Museum Consortium Launches Second Phase of Media Matters
A consortium of curators, conservators, registrars, legal advisors, and media technical managers from New Art Trust, The Museum of Modern Art (MoMA), the San Francisco Museum of Modern Art (SFMOMA), and Tate has launched the second phase of Media Matters, an innovative website designed to provide international guidelines for the care of time-based media works of art (e.g. video, slide, film, audio, and computer-based installations). The consortium launched the first phase, on loaning time-based media works, in 2004. The second phase, launched in 2007, raises awareness about acquiring time-based media works.
Since the late 1960s and early 1970s, artists have sold works to museums and collectors incorporating 35mm slides, video, film, audio, and computer-based elements. In light of advances in technology, which made the presentation of time-based media more accessible, such works have become an integral part of the contemporary art scene. Media Matters has, for the first time, brought together a group of professional curators, registrars, conservators, and technical and legal experts to raise awareness of the requirements of these works and to provide a practical response to the need for international agreement among museums.
The challenge of preserving and managing time-based media is best met collaboratively, and, it is the group's hope that others will not only benefit from this information but will also contribute over time to the further refinement of methods for care of these works of art. The material is intended to aid to artists, collectors, dealers and museums, the primary custodians of time-based media.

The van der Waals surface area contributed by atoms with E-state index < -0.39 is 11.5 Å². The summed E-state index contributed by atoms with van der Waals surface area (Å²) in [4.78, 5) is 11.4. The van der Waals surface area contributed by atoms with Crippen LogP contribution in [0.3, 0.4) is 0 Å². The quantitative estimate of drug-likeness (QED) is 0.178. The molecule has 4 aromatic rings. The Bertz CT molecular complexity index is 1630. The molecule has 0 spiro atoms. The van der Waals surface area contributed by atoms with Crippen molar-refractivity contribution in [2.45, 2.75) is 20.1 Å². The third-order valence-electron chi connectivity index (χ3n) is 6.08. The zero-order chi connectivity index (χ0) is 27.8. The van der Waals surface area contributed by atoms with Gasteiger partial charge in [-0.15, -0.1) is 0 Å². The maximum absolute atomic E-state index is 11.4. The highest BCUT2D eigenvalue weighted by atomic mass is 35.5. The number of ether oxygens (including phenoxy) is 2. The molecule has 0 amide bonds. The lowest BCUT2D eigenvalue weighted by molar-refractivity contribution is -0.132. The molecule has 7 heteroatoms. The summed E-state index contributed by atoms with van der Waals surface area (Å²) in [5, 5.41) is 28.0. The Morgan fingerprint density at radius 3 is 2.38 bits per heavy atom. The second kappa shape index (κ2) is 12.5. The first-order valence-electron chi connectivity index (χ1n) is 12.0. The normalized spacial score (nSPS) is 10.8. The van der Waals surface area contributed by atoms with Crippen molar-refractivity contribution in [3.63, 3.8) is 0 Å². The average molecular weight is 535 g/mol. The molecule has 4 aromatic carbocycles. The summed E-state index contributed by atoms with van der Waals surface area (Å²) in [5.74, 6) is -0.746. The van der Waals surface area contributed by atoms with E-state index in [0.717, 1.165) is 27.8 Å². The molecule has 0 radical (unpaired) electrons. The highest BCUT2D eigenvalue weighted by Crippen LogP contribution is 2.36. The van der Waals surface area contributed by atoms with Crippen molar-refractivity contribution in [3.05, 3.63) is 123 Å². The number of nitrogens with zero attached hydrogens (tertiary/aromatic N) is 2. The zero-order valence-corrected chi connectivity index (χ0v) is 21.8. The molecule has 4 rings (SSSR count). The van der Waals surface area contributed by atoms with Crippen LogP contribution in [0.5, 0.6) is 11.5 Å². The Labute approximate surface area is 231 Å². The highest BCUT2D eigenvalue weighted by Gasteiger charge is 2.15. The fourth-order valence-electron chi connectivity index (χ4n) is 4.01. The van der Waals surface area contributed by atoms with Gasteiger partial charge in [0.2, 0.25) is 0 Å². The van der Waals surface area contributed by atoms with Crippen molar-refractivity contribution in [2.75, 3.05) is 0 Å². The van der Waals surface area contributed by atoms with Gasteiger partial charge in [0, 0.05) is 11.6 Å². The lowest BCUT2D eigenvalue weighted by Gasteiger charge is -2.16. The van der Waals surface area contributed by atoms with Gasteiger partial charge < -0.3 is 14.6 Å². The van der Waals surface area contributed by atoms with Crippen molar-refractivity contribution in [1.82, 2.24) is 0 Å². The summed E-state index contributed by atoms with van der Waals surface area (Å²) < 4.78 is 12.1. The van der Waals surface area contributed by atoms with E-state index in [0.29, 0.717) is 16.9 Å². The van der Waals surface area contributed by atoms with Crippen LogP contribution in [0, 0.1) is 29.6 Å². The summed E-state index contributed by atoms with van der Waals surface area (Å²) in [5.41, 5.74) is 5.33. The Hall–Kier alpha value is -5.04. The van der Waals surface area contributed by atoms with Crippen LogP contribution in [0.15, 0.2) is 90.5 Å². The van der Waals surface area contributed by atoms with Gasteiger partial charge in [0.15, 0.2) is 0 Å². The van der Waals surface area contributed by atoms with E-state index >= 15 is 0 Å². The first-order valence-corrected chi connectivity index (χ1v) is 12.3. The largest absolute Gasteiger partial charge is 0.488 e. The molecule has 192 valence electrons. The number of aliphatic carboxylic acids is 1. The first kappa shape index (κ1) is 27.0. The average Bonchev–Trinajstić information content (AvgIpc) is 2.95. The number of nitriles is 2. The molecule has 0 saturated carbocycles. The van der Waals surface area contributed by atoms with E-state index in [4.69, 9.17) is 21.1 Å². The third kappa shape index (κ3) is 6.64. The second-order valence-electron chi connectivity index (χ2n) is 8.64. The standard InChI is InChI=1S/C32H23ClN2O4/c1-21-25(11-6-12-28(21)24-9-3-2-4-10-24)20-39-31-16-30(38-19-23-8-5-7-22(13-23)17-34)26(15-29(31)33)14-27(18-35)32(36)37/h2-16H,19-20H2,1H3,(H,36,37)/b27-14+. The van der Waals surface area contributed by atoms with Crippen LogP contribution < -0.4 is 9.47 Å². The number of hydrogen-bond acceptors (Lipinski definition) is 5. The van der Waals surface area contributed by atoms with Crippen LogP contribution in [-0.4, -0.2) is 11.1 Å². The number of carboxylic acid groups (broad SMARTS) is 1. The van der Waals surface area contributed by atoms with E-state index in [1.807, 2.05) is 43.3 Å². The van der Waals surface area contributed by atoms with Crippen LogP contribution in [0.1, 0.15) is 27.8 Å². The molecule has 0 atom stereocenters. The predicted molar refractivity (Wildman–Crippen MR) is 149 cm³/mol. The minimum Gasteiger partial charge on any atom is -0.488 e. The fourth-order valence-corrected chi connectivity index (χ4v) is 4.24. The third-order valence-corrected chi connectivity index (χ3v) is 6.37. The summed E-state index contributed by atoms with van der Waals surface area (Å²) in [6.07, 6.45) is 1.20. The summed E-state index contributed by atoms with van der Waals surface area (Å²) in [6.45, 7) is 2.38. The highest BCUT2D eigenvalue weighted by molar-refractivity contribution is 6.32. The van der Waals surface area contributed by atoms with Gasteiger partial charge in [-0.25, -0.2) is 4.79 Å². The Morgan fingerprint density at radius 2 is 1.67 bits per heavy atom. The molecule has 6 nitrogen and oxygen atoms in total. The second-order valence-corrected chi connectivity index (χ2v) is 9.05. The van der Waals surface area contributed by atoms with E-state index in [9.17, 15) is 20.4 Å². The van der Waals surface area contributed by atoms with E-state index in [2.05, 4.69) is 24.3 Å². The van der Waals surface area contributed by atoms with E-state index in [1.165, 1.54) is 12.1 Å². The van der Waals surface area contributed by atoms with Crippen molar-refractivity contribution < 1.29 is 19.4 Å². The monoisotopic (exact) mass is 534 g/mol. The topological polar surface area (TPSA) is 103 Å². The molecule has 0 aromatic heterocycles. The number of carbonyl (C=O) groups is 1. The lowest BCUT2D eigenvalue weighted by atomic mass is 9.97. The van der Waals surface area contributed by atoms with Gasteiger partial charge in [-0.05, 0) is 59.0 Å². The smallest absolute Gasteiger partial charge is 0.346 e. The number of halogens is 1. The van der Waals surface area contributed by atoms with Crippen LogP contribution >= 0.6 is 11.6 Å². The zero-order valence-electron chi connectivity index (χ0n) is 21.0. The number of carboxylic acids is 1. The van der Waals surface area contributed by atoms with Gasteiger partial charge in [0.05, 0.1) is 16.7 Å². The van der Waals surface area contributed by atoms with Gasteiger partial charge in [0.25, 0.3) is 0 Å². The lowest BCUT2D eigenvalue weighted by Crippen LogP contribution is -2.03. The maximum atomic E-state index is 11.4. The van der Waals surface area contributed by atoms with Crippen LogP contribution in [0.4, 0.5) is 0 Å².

The second phase of Media Matters is the result of a two-day meeting held in January 2007 at MoMA, sponsored by New Art Trust. Giving particular focus to the process of acquiring time-based works, the new content provides effective and practical acquisition methods, as well as tools for their implementation. The website addresses what to consider prior to purchasing a specific work, the activities that need to be completed before title can change hands, and how to prepare work for its future life within a collection. A range of templates has been provided, including copyright and purchase agreements, structure and condition reports, and a cost assessment. The consortium hopes that the information will be a valuable resource for artists, collectors, dealers, and museums who are especially concerned with the acquisition of time-based work.
Contact: Pip Laurenson, Tate Gallery, e-mail: email@example.com; www.tate.org.uk/mediamatters